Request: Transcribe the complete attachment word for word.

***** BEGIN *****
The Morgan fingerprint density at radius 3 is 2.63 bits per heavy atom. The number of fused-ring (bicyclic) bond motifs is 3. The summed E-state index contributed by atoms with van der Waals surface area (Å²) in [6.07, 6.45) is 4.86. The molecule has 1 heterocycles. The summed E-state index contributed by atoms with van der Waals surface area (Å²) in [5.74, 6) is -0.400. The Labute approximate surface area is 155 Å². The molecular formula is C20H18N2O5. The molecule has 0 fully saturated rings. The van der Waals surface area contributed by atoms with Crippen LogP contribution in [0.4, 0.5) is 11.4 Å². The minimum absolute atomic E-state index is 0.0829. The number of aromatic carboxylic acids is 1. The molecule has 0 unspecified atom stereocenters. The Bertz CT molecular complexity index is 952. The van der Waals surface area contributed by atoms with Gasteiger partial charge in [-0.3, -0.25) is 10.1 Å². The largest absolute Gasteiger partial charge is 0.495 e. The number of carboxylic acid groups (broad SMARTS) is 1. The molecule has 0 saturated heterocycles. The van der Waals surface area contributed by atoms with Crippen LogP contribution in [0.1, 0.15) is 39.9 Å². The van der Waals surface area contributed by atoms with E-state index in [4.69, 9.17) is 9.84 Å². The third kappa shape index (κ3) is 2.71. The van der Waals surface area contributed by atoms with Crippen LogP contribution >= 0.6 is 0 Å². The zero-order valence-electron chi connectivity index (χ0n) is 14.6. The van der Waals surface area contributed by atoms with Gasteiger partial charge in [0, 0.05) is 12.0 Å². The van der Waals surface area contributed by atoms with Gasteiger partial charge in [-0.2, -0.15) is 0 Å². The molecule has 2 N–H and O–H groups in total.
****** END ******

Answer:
The Morgan fingerprint density at radius 3 is 2.63 bits per heavy atom. The number of fused-ring (bicyclic) bond motifs is 3. The summed E-state index contributed by atoms with van der Waals surface area (Å²) in [6.07, 6.45) is 4.86. The molecule has 1 heterocycles. The summed E-state index contributed by atoms with van der Waals surface area (Å²) in [5.74, 6) is -0.400. The Labute approximate surface area is 155 Å². The molecular formula is C20H18N2O5. The molecule has 0 fully saturated rings. The van der Waals surface area contributed by atoms with Crippen LogP contribution in [0.4, 0.5) is 11.4 Å². The minimum absolute atomic E-state index is 0.0829. The number of aromatic carboxylic acids is 1. The molecule has 0 unspecified atom stereocenters. The Bertz CT molecular complexity index is 952. The van der Waals surface area contributed by atoms with Gasteiger partial charge in [-0.3, -0.25) is 10.1 Å². The largest absolute Gasteiger partial charge is 0.495 e. The number of carboxylic acid groups (broad SMARTS) is 1. The molecule has 0 saturated heterocycles. The van der Waals surface area contributed by atoms with Crippen LogP contribution in [0.1, 0.15) is 39.9 Å². The van der Waals surface area contributed by atoms with E-state index in [4.69, 9.17) is 9.84 Å². The third kappa shape index (κ3) is 2.71. The van der Waals surface area contributed by atoms with Crippen LogP contribution >= 0.6 is 0 Å². The zero-order valence-electron chi connectivity index (χ0n) is 14.6. The van der Waals surface area contributed by atoms with Gasteiger partial charge in [0, 0.05) is 12.0 Å². The van der Waals surface area contributed by atoms with Gasteiger partial charge in [-0.2, -0.15) is 0 Å². The molecule has 2 N–H and O–H groups in total.